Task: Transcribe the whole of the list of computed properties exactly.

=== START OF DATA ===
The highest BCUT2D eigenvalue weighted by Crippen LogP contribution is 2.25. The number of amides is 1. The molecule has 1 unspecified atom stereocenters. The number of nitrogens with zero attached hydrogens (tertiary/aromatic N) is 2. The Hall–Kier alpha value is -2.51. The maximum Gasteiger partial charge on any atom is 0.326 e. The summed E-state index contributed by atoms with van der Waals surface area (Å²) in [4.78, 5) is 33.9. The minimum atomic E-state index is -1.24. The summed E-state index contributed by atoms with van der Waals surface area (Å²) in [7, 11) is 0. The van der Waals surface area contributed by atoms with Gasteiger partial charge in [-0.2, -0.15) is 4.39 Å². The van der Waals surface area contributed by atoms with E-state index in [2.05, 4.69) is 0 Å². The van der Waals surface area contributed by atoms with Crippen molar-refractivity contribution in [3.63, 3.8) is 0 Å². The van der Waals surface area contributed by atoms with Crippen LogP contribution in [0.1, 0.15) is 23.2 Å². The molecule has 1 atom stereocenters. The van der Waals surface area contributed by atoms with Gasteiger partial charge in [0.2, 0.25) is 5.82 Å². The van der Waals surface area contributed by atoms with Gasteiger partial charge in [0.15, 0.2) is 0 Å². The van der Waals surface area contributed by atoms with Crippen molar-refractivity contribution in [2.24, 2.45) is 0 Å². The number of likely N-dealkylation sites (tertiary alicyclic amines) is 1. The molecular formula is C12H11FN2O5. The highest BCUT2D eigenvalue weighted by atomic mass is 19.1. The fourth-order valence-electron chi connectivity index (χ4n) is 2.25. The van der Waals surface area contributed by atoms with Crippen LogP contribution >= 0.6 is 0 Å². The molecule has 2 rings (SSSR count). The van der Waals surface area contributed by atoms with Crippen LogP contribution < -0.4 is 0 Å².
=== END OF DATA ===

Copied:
The highest BCUT2D eigenvalue weighted by Crippen LogP contribution is 2.25. The number of amides is 1. The molecule has 1 unspecified atom stereocenters. The number of nitrogens with zero attached hydrogens (tertiary/aromatic N) is 2. The Hall–Kier alpha value is -2.51. The maximum Gasteiger partial charge on any atom is 0.326 e. The summed E-state index contributed by atoms with van der Waals surface area (Å²) in [4.78, 5) is 33.9. The minimum atomic E-state index is -1.24. The summed E-state index contributed by atoms with van der Waals surface area (Å²) in [7, 11) is 0. The van der Waals surface area contributed by atoms with Gasteiger partial charge in [-0.2, -0.15) is 4.39 Å². The van der Waals surface area contributed by atoms with E-state index in [2.05, 4.69) is 0 Å². The van der Waals surface area contributed by atoms with Crippen molar-refractivity contribution in [3.63, 3.8) is 0 Å². The van der Waals surface area contributed by atoms with Crippen LogP contribution in [0.1, 0.15) is 23.2 Å². The molecule has 1 atom stereocenters. The van der Waals surface area contributed by atoms with Gasteiger partial charge in [0.2, 0.25) is 5.82 Å². The van der Waals surface area contributed by atoms with Gasteiger partial charge in [0.15, 0.2) is 0 Å². The van der Waals surface area contributed by atoms with Crippen molar-refractivity contribution in [2.24, 2.45) is 0 Å². The number of likely N-dealkylation sites (tertiary alicyclic amines) is 1. The molecular formula is C12H11FN2O5. The highest BCUT2D eigenvalue weighted by atomic mass is 19.1. The fourth-order valence-electron chi connectivity index (χ4n) is 2.25. The van der Waals surface area contributed by atoms with Crippen LogP contribution >= 0.6 is 0 Å². The molecule has 2 rings (SSSR count). The van der Waals surface area contributed by atoms with Crippen LogP contribution < -0.4 is 0 Å².